India's economic growth is set to pick up amid expectations that infrastructure and banking sectors will get a renewed push. The World Bank expects India's economy to grow by 7.3% this year. What does this mean for the country's oil and gas sector?
S&P Global Platts Senior Editor for Oil News and Analysis Sambit Mohanty looks at the factors that will drive India's energy sector this year, including fiscal reforms, as well as trends in oil demand and LNG imports.
What's in store for India's oil and gas sector in 2018?
By Sambit Mohanty, Senior Editor, Asia Oil News and Analysis
Welcome to The Snapshot, our series examining forces shaping and driving global commodities markets today.
For India's oil sector, 2017 was a year of challenges. The country posted modest demand growth of 2%, rising to 4.31 million m/d. While jet fuel posted the sharpest growth of 9.3%, LPG also witnessed healthy growth, rising 7.5%. A series of policy reforms took a toll on industry and manufacturing, pulling down overall growth. And as a result, oil demand received its share of bad news.
But the initial teething problems from the reforms -- demonetization and the Good and Services Tax -- seems to be largely over, setting the stage for demand to bounce back in 2018.
World Bank projects India’s economy will grow by 7.3% in 2018
The World Bank expects GDP to grow at a robust 7.3% in 2018, and then climbing to 7.5% the following year. Higher private sector consumption, rising infrastructure spending, and a corporate sector revival is expected to aid India's GDP growth.
Signs of a recovery in oil demand was evident from December data. The month saw demand growing 7.5%.
PIRA Energy Group expects India’s oil demand to grow by 300,000 b/d in 2018
PIRA Energy Group, a unit of S&P Global, expects India's oil demand to grow by 300,000 b/d in 2018, compared with only 120,000 b/d in 2017.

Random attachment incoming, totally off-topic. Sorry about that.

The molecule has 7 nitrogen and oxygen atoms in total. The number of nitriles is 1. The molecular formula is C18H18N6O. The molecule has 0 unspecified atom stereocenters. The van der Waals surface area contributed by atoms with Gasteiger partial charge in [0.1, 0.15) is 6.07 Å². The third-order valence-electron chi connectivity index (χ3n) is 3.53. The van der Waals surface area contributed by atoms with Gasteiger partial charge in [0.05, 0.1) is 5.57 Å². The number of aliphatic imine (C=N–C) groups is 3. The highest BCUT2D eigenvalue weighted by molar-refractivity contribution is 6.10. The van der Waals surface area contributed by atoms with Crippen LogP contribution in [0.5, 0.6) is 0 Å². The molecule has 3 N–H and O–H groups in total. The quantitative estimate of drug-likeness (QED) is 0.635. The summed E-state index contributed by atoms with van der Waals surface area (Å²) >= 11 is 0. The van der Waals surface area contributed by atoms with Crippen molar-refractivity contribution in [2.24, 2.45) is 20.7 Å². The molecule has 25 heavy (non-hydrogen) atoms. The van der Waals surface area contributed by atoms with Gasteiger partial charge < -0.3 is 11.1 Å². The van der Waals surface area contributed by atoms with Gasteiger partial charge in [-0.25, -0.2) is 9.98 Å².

As the government aims to boost capital spending and inject liquidity into its banking sector, it has improved the consumption outlook. There are expectations that India will soon announce a package to boost infrastructure investment.
Rising oil prices add to the worries of India’s policy makers
But crude oil prices are rising and that can't be ignored. It's certainly adding to the worries of India's policy makers.
If crude oil rises further, some key fiscal reforms undertaken in recent years would have to be tweaked -- for instance, consumption taxes -- to soften the impact of high prices.
Also, as retail prices are now market-linked, consumers can already feel the pinch of rising crude prices. If prices rise further it could have some dampening impact on domestic oil demand.
In addition to oil, the LNG market in India is also witnessing dramatic changes in demand patterns. LNG demand is expected to hit close to 25 million mt in 2018, a 25% growth over 2017, and eventually 30 million by 2020, according to Platts Analytics.
Short-term deals will increasingly become a part of import strategy. Large importers, such as GAIL and IOC, are already buying more LNG from the spot market.
The emergence of new importers, not restricted by long-term contracts, and increased third-party access to import terminals are encouraging more competition in India's downstream markets. This means new risk for traditional importers, which would eventually force them to prioritize price competitiveness and risk management over long-term supply security.
It definitely looks like a year of dramatic growth in oil demand for India's energy space.
Until next time on The Snapshot, we’ll keep an eye on the markets.